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An anatomical perspective on clinicopathological characteristics and treatment outcomes of dorsal and ventrolateral tongue leukoplakia after carbon dioxide laser surgery

A Correction to this article was published on 15 February 2021

This article has been updated

Abstract

Background

The tongue has been identified as a high-risk site for malignant transformation of oral leukoplakia. The purpose of this study was to investigate the clinicopathological characteristics and treatment outcomes of the dorsal and ventrolateral tongue leukoplakia.

Methods

Demographic data and pathological results of patients who underwent carbon dioxide laser surgery for tongue leukoplakia from 2002 to 2019 were retrospectively reviewed and analyzed statistically.

Results

Of the 111 patients enrolled, 80 were males and 31 females, with a mean age of 51.86 ± 11.84 years. The follow-up time was 3.74 ± 4.19 years. Fifteen patients had a postoperative recurrence (13.51%). Four (3.6%) patients developed malignant transformation. Annual transformation rate was 1.08%. There were no differences in the time to develop carcinoma (3.19 ± 1.94 vs. 3.51 ± 2.12 years, P = 0.83), overall cumulative malignant transformation rates (7.41% vs. 2.25%, P = 0.12), and annual transformation rates (2.32% vs. 0.64%, P = 0.099). The prevalence of the ventrolateral tongue leukoplakia was higher than that of the dorsal tongue leukoplakia (P < 0.001). The results of multivariate logistic regression analysis showed that the degree of pathology was the only independent prognostic factor related to postoperative malignant transformation (P = 0.045).

Conclusions

Dorsal tongue leukoplakia is not as frequently encountered clinically as ventrolateral tongue leukoplakia. The response of the dorsal tongue and ventrolateral tongue leukoplakia to laser therapy of are comparable in postoperative recurrence and postoperative malignant transformation. Clinicians should take a more aggressive attitude toward oral tongue leukoplakia with higher grade of dysplasia.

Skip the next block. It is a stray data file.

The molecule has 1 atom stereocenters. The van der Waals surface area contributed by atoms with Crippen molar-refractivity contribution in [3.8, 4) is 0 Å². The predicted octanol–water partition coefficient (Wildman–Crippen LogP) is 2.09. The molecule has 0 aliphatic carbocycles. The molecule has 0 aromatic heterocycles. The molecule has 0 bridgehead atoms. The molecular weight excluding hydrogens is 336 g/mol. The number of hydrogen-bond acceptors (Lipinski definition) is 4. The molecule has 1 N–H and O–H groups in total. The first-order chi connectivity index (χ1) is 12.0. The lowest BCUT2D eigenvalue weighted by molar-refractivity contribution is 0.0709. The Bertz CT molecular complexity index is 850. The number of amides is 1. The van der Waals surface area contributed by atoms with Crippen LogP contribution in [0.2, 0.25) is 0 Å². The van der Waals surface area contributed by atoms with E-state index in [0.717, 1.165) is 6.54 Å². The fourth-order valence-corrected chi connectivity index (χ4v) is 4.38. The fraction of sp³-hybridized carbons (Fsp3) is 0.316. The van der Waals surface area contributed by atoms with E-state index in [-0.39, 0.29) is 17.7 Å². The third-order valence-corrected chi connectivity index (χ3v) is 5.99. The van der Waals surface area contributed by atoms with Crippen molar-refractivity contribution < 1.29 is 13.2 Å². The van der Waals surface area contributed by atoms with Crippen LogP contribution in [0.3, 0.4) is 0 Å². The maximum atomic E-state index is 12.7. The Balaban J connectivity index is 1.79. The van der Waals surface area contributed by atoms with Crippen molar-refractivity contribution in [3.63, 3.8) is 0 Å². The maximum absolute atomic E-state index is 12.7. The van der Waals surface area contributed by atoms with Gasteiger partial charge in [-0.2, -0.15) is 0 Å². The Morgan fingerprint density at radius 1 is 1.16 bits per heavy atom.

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Background

Approximately 300,000 new cases of oral squamous cell carcinoma occur annually and the treatment outcomes and survival are highly stage-dependent [1, 2]. Although oral cancers can occur de novo, large number of oral cancers are derived from oral potentially malignant disorders. Among the disorders, oral leukoplakia (OL) is the most commonly seen [3]. OL on the tongue and floor of the mouth was thought to be the locations with a higher risk of malignant change [4,5,6]. The tongue occupies the major portion of the floor of the mouth and is divided by the circumvallate papillae into the anterior two-thirds (mobile tongue or body) and the base of the tongue [7, 8]. The dorsal tongue and ventrolateral tongue are different parts of the mobile tongue, and the morphological outlook, development, structure, function, and histology are different [9, 10]. Among the studies on tongue leukoplakia, most of which focus on the lateral and ventral tongue and research on the dorsal tongue leukoplakia is limited thus far, so the aim of this study was to investigate and compare the dorsal tongue and ventrolateral tongue leukoplakia from the perspectives of histopathology, clinical characteristics, and treatment responses.

Methods

This study was approved by the Chang Gung Medical Foundation Institutional Review Board (License No. 201901384B0). Medical records of patients with oral tongue leukoplakia who underwent carbon dioxide laser (CO2 laser) excision at the Department of Otolaryngology from September 2002 to October 2019 were retrospectively reviewed. All methods were carried out in accordance with the relevant guidelines and regulations (Declaration of Helsinki).